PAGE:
Vietnamese tones

Submitted by xuanvi on Thu, 06/01/2017 - 16:29

There are six tones in Vietnamese including: low constricted tone (thanh nặng), falling tone (huyền), level tone (ngang), rising tone (sắc), falling rising tone (hỏi) and high rising tone (ngã). Because southern Vietnamese makes falling rising tone and high rising tone the same, we will work on five tones only.

You may find them confusing and too difficult to pronounce. However, Vietnamese tones are actually similar to intonation in English. And you still use them in everyday English.

- Starting with level tone – thanh ngang, could you please say the words: “I, you or No” without any emotions….. I’m pretty sure that you did the level tone successfully. So to make the level tone, you have to try to speak without any emotions or copy a “robot” speaking with monotone. Make sure the starting point of your word is the same as the ending point of your word. Words in Vietnamese with level tone are: Ba (father), đi (to go), anh /em (I), yêu (love), bao nhiêu (how much)…

- Moving to the falling tone – thanh huyen, as the name of the tone says, your tone has to fall down, like you are walking downhill or you’re informing sad news. For example, if someone asks me whether I passed my driving test and because I failed and I am very sad, I will answer: No with falling tone, not NO. Also If the starting point and ending point of the level tone are equal, the ending point of the falling tone must be lower. Words in Vietnamese with falling tone are: gì (what), là (to be), trời (God, sky), người (person, people),…

- The rising tone, by contrast, is like you running uphill. The ending point of the tone must be higher than the starting point that makes the words sound shorter. In English, all of the words ending with “t” or “p” such as: wet, cat, what, cop, hip hop, top,… will have rising tone when you say the words on its own. You can try making Vietnamese rising tone by saying “wet” or “top” first. Now try saying the word: Dứa with that way. Words in Vietnamese with rising tone are: ít (a little bit), bốn (number 4), nước (water/country), chát (chat), rất (very/really), khó (hard/difficult)…

- The next tone is the lower constricted tone. Let’s start learning the tone by saying some English words such as: wanted and needed on their own. Did you try saying them? Wanted, needed. Can you feel your voice saying the ending: -ed very low and it seems to be stuck in your throat. That’s how Vietnamese low constricted tone works. If the falling tone is like you’re walking downhill, the low constricted tone is like you’re falling off a cliff. You have to let your tone go down deeply and then stop it suddenly. That will make your words become very short. Examples with lower constricted tone are: Thịt meaning Meat, mệt (tired/tiring) or tạ (dozen),.... We can say the words WantED and NeedED first, and then say the word "Meat" in Vietnamese to compare the ending –ed and the low constricted tone. Another way to make lower constricted is copying a sheep’s Barr, Barrr, Barr. And now try to say the word: Bạ Bạ. Barr Bạ Barr Bạ.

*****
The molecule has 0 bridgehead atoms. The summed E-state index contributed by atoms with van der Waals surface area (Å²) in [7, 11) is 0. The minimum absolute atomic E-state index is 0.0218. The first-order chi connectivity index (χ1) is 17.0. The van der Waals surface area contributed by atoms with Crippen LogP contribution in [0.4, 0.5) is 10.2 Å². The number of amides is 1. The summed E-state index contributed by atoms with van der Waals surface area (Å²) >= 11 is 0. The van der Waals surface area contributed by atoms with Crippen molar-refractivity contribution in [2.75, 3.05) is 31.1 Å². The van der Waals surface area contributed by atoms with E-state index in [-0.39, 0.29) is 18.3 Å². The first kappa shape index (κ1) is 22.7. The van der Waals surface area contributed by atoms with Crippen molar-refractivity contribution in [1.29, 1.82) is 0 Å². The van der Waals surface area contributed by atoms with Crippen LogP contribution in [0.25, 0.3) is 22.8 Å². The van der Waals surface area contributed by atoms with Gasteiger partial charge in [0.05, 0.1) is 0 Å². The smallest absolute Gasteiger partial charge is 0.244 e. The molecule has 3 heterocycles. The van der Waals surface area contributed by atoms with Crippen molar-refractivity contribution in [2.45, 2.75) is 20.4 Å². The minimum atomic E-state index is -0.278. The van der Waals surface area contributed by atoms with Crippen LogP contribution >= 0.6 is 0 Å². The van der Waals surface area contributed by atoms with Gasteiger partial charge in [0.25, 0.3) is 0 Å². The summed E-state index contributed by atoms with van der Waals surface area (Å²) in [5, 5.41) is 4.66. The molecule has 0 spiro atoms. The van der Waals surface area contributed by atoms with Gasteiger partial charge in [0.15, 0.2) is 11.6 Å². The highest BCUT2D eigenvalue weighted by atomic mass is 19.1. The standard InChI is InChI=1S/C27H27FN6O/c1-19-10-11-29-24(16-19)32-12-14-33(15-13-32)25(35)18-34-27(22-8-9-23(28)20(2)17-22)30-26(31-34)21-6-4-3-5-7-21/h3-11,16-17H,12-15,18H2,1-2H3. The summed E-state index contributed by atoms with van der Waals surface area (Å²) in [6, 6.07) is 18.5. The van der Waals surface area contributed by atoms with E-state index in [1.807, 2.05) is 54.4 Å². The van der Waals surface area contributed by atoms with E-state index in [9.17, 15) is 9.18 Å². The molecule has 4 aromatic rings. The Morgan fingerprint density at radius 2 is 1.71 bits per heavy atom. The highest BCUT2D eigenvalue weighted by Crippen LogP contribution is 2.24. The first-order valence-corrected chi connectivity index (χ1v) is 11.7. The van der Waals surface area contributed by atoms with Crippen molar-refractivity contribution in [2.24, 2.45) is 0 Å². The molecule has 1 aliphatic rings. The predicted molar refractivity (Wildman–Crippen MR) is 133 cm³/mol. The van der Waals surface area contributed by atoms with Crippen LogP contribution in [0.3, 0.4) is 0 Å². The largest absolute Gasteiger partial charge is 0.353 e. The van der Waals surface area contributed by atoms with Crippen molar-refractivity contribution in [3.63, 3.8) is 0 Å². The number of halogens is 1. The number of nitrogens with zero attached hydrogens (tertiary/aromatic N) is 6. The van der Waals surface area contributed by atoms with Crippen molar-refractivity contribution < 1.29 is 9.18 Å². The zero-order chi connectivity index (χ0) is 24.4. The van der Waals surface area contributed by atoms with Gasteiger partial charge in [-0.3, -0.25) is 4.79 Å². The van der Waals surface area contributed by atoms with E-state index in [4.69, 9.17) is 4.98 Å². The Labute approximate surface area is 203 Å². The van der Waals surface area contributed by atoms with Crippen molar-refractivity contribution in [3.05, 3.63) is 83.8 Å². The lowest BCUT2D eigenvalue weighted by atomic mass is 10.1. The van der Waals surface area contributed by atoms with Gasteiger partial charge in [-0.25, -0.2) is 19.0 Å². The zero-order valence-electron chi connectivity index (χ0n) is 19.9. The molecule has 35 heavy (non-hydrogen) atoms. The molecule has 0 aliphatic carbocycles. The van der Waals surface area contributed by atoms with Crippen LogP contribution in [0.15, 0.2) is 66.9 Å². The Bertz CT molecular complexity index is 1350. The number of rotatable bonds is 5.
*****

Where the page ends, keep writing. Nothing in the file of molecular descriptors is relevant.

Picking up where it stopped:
- The last tone of our lesson today is the falling rising tone (or high rising tone) which I call Question tone. Please remember that southern Vietnamese speakers say the high rising tone in a similar way to how they say the falling rising tone. There is always a question mark on top of words with falling rising tone meaning that you have to imagine the words are put at the end of a question, so you need to go down then up like this: Phở, phở. So I know, it’s a little strange but try to be surprised if you want to make falling rising tone. Examples for question tone are: Phở, giữa (high rising tone) meaning “middle” or “center”, tỉ (billion), or Nguyễn (the most common surname in Vietnam, my surname). Ok. Repeat after me please: Phở (Pher with question tone), phở, phở. One more thing I want to mention is: Don’t worry too much about the difference between falling rising tone and the “real” high rising tone, they are quite similar in fact, all you need to do is choose a higher level of falling rising tone to start your word and end it to make high rising tone. Actually we mostly base on the content of the sentences to understand the words more than the difference between the tones.

Please visit my youtube channel: https://www.youtube.com/speakeasyvietnamese for the lesson and practice video!